Across the great American plains, where the seasons are stark and natural grasslands still dot the prairie, the land is mostly covered in the rich dark loam known as chernozemic soil which have developed since the glaciers receded a few millennia ago.
There are five key factors that determine the type of soil that is formed; parent material, climate, time, relief (i.e. topography), & organisms.
Some 10,000 years ago, glaciers slowly crept across central North America. As temperatures rose, the ice melted and left behind an unsorted mixture of sand, gravel and other collected materials known as glacial till. As it settled, this slurry of sediment became the foundation (i.e. parent material) of the soils found there today.
The harsh climate of the american plains continued to further break down the glacial deposits. Erosion, from both wind and water, as well as the severe temperature fluctuations cause larger materials to break apart. Boulders break down into gravel, which break down into sand which eventually, breaks down into clay. The resulting mixture of particle size in the soil creates the classification ‘loam’.
Over time, the mixture of sediment began to settle into soil horizons. The process is ongoing and can take hundreds of years. Young soils may closely resemble their parent materials but as they age, environmental forces (e.g. organisms & climate) reshape soil characteristics. Water and gravity move smaller particles downwards while wind and water runoff translocate materials from high to low ground. Eventually, over thousands of years, soil particles will ‘settle’ into soil horizons.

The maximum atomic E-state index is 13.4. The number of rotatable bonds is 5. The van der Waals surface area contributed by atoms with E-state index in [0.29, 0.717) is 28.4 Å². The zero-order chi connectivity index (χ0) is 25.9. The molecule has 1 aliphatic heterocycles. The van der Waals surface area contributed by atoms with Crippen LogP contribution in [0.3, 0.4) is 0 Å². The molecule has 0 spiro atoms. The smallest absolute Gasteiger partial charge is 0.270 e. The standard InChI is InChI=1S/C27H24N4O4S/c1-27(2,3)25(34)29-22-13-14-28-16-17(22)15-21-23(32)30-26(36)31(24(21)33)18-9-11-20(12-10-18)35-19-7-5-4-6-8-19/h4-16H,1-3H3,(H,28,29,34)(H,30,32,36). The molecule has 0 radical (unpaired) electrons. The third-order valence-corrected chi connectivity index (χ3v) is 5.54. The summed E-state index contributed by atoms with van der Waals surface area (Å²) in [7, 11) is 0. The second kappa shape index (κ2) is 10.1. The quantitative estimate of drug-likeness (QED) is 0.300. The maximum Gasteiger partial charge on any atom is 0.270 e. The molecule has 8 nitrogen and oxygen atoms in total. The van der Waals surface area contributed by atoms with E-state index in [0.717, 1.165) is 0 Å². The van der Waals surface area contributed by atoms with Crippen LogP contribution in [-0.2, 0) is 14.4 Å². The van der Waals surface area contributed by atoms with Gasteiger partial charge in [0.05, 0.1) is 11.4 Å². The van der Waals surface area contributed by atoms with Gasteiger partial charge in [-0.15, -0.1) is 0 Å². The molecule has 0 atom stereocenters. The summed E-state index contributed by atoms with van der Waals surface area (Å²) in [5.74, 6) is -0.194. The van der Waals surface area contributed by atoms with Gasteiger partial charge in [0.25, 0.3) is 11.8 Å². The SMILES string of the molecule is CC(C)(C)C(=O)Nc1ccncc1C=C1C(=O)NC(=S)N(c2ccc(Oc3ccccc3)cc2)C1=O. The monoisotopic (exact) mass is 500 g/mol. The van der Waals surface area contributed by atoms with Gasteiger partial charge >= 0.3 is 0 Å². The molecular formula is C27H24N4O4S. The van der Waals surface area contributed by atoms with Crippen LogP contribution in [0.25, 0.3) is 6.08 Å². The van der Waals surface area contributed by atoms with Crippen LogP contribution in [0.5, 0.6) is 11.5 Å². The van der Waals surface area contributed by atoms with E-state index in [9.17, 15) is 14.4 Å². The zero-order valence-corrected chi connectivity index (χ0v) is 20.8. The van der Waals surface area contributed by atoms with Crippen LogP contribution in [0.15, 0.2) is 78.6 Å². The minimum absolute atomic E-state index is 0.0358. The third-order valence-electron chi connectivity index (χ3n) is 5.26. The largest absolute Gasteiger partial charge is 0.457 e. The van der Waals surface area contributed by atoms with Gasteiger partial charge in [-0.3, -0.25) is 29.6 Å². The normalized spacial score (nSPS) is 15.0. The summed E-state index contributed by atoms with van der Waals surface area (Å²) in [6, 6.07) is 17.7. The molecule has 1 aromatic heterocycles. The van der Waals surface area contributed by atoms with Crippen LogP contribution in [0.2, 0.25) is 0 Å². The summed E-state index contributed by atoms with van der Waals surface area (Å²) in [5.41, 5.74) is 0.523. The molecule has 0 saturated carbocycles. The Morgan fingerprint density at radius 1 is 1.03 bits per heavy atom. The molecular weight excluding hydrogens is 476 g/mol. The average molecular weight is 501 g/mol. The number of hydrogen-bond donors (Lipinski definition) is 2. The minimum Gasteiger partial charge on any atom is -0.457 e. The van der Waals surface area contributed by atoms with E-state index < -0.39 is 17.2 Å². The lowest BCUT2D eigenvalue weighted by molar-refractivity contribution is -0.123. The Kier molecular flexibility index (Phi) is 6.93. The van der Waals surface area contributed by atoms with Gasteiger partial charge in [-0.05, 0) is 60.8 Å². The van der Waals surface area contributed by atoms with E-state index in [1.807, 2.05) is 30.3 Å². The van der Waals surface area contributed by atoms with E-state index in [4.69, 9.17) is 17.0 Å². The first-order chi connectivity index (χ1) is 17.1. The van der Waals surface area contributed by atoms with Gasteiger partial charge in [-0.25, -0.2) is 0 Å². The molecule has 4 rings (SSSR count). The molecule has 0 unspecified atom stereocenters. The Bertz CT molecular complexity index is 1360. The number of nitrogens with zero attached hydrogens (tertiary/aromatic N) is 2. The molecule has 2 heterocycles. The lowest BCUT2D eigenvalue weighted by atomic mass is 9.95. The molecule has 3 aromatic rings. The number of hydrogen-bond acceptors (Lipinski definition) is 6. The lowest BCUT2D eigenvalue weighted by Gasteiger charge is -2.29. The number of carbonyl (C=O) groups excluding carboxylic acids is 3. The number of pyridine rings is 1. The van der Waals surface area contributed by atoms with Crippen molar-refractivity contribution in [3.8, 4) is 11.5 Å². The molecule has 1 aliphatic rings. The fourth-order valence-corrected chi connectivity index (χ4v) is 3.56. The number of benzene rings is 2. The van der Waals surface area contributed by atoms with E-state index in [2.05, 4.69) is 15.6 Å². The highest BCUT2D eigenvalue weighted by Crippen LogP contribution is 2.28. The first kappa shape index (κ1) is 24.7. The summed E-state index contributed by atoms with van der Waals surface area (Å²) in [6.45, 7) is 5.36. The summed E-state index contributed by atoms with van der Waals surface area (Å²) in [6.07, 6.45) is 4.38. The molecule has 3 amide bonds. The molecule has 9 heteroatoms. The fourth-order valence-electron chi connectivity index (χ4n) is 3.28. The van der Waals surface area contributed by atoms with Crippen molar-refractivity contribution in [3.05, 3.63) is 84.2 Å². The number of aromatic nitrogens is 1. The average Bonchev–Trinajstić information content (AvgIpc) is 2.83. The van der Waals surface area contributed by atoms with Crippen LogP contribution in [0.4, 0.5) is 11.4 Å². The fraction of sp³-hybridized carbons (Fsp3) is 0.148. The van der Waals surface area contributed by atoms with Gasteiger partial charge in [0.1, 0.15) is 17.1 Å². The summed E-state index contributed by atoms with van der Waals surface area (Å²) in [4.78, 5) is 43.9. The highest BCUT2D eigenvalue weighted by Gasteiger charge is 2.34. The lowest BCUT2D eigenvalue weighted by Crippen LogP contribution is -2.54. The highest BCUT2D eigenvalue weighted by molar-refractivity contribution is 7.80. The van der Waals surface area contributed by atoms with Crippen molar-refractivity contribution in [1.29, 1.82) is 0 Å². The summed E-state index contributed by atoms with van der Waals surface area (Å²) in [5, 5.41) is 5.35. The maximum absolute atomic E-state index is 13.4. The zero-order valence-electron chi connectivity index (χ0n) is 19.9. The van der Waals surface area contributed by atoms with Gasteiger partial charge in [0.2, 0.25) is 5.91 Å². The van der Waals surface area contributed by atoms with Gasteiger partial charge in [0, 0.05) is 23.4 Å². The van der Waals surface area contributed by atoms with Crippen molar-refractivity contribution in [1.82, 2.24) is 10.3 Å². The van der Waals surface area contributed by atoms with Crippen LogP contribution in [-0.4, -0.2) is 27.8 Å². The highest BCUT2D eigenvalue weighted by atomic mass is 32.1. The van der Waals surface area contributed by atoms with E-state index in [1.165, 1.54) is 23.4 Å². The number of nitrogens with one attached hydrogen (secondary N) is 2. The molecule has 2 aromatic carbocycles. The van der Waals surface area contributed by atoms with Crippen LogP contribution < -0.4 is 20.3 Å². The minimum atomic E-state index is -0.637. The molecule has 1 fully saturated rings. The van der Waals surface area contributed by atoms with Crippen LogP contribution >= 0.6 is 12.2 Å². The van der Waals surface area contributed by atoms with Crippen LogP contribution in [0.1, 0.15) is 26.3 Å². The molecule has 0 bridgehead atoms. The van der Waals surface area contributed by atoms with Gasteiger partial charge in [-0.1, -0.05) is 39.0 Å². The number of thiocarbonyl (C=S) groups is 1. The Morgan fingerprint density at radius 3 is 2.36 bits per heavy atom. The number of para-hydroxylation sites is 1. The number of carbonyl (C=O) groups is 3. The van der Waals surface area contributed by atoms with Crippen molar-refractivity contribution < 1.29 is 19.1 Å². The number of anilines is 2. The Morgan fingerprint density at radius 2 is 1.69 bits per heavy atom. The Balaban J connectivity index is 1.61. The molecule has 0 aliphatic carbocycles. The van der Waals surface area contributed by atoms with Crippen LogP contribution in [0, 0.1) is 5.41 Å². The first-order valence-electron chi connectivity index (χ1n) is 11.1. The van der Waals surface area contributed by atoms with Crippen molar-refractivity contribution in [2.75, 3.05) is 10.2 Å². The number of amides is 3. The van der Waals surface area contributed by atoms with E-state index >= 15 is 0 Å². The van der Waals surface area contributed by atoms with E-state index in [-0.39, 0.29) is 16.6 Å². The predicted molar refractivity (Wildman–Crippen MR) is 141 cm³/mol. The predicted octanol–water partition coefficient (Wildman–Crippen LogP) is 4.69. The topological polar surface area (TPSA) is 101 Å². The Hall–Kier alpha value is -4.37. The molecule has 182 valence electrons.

Topography, also called ‘relief’ by soil scientists, can also affect soil development on a much more local scale. The shape and slope of the land alone can cause soil variation despite all other factors being equal. Soil horizons may be thicker or thinner depending on whether they are on the top of a hill or in a depression. In north america, south facing slopes receive more sun, making them warmer and drier than north-facing slopes. While the temperature differential between north and south slopes may not be great, only a degree or two, it is enough to cause variation over time.
Life is the final factor. Organisms both big and small call the soil their home, and they all have an effect on the soil’s physical and chemical development. Larger creatures (i.e. insects and small mammals), mix up the soil horizons, translocating material both up and down. Plants draw material from the soil, processing minerals and redepositing them back in the ground in altered forms. And micro-organisms break down decaying matter, recycle minerals and produce various compounds and excretions (e.g. fulvic and humic acid) that affect both chemical weather and the ph levels of the soil.
Ultimately, soil formation is the result of thousands of years of exposure to natural environmental processes. Soil is a non-renewable resource, a precious commodity developed over time that deserves to be respected – it’s so much more than just dirt.